Don’t stress about doing your own legal research, because we’ve got you covered. To ensure you don’t get fined unnecessarily, here are certain laws and by-laws every Toronto bicyclist should know.

Officially, the Ontario Highway Traffic Act designates all bicycles as “vehicles,” just so you know.


Parking or abruptly stopping on a bike lane/path (or pedestrian way and footpath) can get you a fixed fine of $60.


Bicycles are allowed on most highways, but not on all sections. For a detailed rundown of which highway-areas are prohibited to cyclists, check out this handy document.


At no time are you legally allowed to carry a package/any object that obstructs your ability to keep both hands on the handlebars.


Anytime you’re in an accident, cyclists are entitled to “accident benefits coverage” covered by your own (or your spouses) vehicle insurance, or if you don’t have any, by the insurance of whoever hit you. Read up more on cyclist insurance coverage here.


Side by side cycling isn’t explicitly prohibited by the Ontario Traffic Act, though there are some guidelines recommended by the City of Toronto. Essentially, you should never block the flow of traffic and faster vehicles. You can find some handy visuals here.


Anytime a car is overtaking you while on your bike, it’s required by law to “turn out to the right to allow the vehicle to pass” to allow enough room for safe passage for both parties.


As stated in Section 142 of the Ontario Highway Traffic Act, bicyclists are required to use hand and arm signals when around other vehicles.


E-bikes are officially allowed to be on Toronto public roads and highways, as per the amendment in the Ontario Highway Traffic Act. Note that since bike lanes and park paths are managed by the City of Toronto bylaws, certain municipalities may prohibit the use of e-bikes.


You can only ride an e-bike in Toronto if you are over the age of 16.


You can only ride a bike on a sidewalk if you’re under the age of 14. Anyone older than 14 can be fined $60 if biking on a sidewalk, which can be increased to $90 if you are found to be reckless.


Certain Toronto lanes are “sharrows,” a marked road with a bike icon and two white chevrons. Found on less busy streets with low traffic volumes, these are shared lanes between bikes and cars. To read more on sharrows head here.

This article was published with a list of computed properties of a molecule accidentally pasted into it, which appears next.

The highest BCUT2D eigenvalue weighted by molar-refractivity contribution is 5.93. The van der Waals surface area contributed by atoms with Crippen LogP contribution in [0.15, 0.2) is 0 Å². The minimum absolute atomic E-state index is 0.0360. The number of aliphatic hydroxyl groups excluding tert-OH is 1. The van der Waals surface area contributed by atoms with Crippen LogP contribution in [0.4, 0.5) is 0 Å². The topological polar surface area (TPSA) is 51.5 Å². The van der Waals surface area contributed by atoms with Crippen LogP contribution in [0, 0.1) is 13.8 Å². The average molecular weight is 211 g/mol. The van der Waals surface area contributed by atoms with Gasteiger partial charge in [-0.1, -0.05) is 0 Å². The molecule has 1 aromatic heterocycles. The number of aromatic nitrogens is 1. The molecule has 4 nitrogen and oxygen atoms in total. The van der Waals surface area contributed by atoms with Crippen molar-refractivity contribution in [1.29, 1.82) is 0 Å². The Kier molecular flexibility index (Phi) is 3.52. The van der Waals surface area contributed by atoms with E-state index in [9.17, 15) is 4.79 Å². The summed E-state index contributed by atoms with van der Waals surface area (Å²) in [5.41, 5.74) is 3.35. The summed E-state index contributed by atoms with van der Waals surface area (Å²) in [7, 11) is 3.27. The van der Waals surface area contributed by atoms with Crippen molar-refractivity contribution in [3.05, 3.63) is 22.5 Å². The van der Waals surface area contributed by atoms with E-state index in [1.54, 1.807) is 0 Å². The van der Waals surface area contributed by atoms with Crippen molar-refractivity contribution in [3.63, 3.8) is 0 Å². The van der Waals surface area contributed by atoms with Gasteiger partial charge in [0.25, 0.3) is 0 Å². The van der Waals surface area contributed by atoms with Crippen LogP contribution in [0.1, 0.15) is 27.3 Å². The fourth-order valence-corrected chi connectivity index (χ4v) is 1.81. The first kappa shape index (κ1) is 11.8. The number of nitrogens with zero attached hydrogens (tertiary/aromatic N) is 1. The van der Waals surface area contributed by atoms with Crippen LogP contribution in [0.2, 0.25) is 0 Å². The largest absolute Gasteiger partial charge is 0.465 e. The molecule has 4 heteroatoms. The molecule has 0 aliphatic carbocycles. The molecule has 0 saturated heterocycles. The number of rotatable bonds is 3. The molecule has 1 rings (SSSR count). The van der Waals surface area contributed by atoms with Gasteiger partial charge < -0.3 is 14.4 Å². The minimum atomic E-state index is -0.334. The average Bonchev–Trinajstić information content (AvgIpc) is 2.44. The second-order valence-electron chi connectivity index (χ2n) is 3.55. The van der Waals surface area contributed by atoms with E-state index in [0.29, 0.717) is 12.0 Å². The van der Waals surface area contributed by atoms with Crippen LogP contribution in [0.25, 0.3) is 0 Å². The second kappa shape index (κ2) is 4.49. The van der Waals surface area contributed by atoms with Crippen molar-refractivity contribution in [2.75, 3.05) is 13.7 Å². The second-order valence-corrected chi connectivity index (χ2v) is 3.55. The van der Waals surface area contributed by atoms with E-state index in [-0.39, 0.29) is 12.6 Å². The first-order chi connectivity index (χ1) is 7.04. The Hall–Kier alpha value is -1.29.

For more on all things bike-related in Toronto that individuals and bicyclists should know, head to the city’s official “Cycling and the Law” page here.

This is a sponsored post brought to you in collaboration with LexisNexis. 

Featured image courtesy of: sporras

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Utilize Your Legal Management Tech With PCLaw Software

Integrating legal management software into your firms daily operations is definitely a step in the right direction. Gone are the days of micromanaging various deposits of information – clients, billing, expenses, etc. – into multiple folders, then having them handled by multiple individuals, who can mishandle and even lose vital documents. Now, you can have a computer software program that compiles, organizes, and tracks all that info for you.

In theory, legal management software is a godsend to legal firms and lawyers everywhere. But only if one is using such software properly.

It’s almost laughable how many companies invest in software, only to not use it properly in the slightest. According to a recent survey by Black Duck Software and North Bridge, 78% of companies are using open-source software (OSS) yet only 3% are using said software in any beneficial capacity.

Legal management software, such as LexisNexis® PCLaw, isn’t in the realm of OSS (though the company does support OSS initiatives) but one could use the survey and extrapolate its findings to the number of firms/businesses using PCLaw or similar software in the same way, namely ineffectively.

Thankfully, an official how-to guide on PCLaw has just been released. Marketed as the definitive manual on LexisNexis’ premiere legal management software, Steven Joseph Best’s “The Lawyers Guide to PCLaw Software” (published by the ABA Law Practice Division) is 300 pages of useful information to anyone who owns and operates PCLaw.

Catering to new and established firms alike, “The Lawyers Guide to PCLaw Software” is comprised of incredibly well-researched documentations (a writing process that took 18 months) on how to implement PCLaw to its fullest potential.